In his final book, Civilisation ou barbarie, which is considered his magnum opus, Diop expanded on, clarified, and synthesized his arguments from L’Afrique noire pré-coloniale (Precolonial Black Africa, 1960) and Antériorité des civilisations nègres: Mythe ou realité (The African Origin of Civilization: Myth or Reality, 1967). He emphasized the primacy of African culture by proving that ancient Egypt was a black society both in its historicity and in its cultural achievements, later claimed by IndoAryan cultures. He strongly denounced the falsification of modern history as a major part of an agenda that has slowed world progress. Furthermore, he argued (more like an ethicist than a scientist) that humanity must break definitively from racism, genocide, and slavery and that such efforts should form the ultimate mission of the world in order to build a global civilization and avoid falling into barbarism. Diop believed in the need for a new ethics that could take into account scientific knowledge, which uniquely differentiates “modern” humans from “primitive” people. For Diop, science is a liberating, moralizing, and progress-oriented force; scientific studies on the centrality of the historicity of Africa and its contributions could humanize the world.
There are disagreements among scholars about how specifically Diop’s thought has inspired generations of African Americans, both academics and community leaders, and their institutions. Certainly his intellectual impact on them cannot be denied. For Diop, learning the true history of Africa, and of the world for that matter, is essentially a scientific endeavor. In most of his works, he insisted that such a science requires first the utilization of objective methods through which empirical facts can be tested. This position may not distinguish him from other scientists, but the establishment of Africa as the birthplace of the human family is a unique knowledge that has been used differently by various cultures and peoples. For instance, one of the epistemological bases of his disagreement with Senegalese president Léopold Sédar Senghor (1906–2001), a cofounder of the Négritude movement and a member of the French Academy, was Diop’s view that Senghor was making historical claims about black cultures on the basis of speculation, imagination, and sentiment and not on scientific grounds. Diop tried to make clear distinctions between science and belief systems or ideology. For Diop, ideology played an important role only in instrumentalizing science. He believed that the use of truth could make the world better. Diop’s science can be used to actualize a worldview, an ideological position of humanizing the world. His perspectives tended to privilege social applications of science.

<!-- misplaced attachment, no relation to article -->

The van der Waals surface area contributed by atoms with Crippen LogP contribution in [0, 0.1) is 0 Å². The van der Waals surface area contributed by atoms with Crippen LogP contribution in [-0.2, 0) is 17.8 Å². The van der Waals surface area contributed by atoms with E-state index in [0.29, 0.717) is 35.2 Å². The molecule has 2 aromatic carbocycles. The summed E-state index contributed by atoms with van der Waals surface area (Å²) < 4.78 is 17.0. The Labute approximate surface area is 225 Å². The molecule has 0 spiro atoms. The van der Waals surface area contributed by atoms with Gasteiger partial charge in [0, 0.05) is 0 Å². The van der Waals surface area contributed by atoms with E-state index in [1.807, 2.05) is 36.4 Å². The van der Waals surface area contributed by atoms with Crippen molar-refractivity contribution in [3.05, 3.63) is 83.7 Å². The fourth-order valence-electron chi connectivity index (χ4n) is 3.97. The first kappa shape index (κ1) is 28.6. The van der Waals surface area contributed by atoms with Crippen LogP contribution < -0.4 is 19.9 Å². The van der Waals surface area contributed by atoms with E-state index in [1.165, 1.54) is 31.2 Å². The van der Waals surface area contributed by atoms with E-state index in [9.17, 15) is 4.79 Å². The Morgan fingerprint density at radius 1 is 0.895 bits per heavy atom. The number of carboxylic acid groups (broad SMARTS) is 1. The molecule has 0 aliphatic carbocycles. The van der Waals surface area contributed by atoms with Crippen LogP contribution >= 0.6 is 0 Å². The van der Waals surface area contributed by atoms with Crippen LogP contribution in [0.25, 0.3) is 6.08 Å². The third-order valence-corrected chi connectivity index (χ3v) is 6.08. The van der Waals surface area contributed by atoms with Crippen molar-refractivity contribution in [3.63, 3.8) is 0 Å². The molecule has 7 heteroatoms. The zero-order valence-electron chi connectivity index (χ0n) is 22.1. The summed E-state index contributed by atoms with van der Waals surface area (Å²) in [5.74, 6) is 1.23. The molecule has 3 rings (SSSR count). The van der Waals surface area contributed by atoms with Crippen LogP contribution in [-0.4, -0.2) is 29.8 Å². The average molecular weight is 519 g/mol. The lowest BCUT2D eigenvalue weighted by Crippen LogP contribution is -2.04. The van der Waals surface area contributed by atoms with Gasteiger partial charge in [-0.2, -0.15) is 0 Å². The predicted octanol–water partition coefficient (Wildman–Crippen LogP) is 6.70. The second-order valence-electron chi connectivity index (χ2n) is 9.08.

Diop’s thought inspired two main groups of American Afrocentrists: those who used Afrocentricity as an interdisciplinary research method with a focus on African history and culture in the academia, and those who used Diop’s racial centrality as an ideology of social reconstruction in the struggle for change in society at large. In the academia, Diop’s work was consolidated with the expansion of black, Afro American, or Africana studies in the United States, where African Americans had been searching for an African cultural identity. However, with the rise of neo-integrationism in the United States and its tendency, with the support of opportunistic black scholars, to weaken “ethnicity” or “race,” Diop’s quest for Negroism has been marginalized and even trivialized in some institutions. In major American research universities, for instance, as they attempt to meet the rising demand for multiculturalism and diversity, his scholarship is perceived as advancing particularism and separatism. Clearly, these new perspectives are ideological, rather than scientific, constructs. Thus they are strongly supported and promoted by neoconservative university and college administrators with the collaboration of some African American and African academics. Diop’s scholarship embodies a defensive epistemology, rejects a myopic determinism, and emphasizes the black cultural renaissance.
Based on Diop’s impressive multidisciplinary training, his research, and his philosophical claims on pluralistic methodologies, he is known as an anthropologist, Egyptologist, historian, linguist, mathematician, and physicist. However, his all-embracing disciplinary approach produced, at best, eclectic and binary analytical and intellectual perspectives (black-based paradigms versus white-based paradigms). These perspectives are difficult to assess clearly in terms of their effective collective quality and their impact on the study of specific African cultures and histories, especially those that developed independently of or parallel to the ancient Egyptian civilization. Diop has been much criticized for being a jackof-all-trades and a master of none. His generalizations about African languages and their connection to ancient Egyptian languages through Wolof, a Senegalese language, were essentially deductive, imaginative, and ahistorical. However, despite controversial hypotheses and conclusions associated with his interdisciplinary methodologies, Diop produced an important and unified referential body of knowledge on Egypto-centrism. His thought is philosophically complex and intellectually challenging, and it embodies an interactive methodological inquiry. Diop’s work cannot be fully translated into a single mode of thinking and doing, as reflected in certain affirmative dimensions of much-simplified American Afrocentricity.
- Alexander, E. Curtis, ed. 1984. Cheikh Anta Diop: An African Scientist, an Axiomatic Overview of his Teachings and Thoughts. Pan African Internationalist Handbook: Book 1. New York: ECA.
- Diagne, Pathé. 1997. Cheikh Anta Diop et l’Afrique dans l’histoire du monde. Dakar, Senegal: Sankoré; Paris: Harmattan.
- Hommage à Cheikh Anta Diop. 1–2. Paris: Présence Africaine.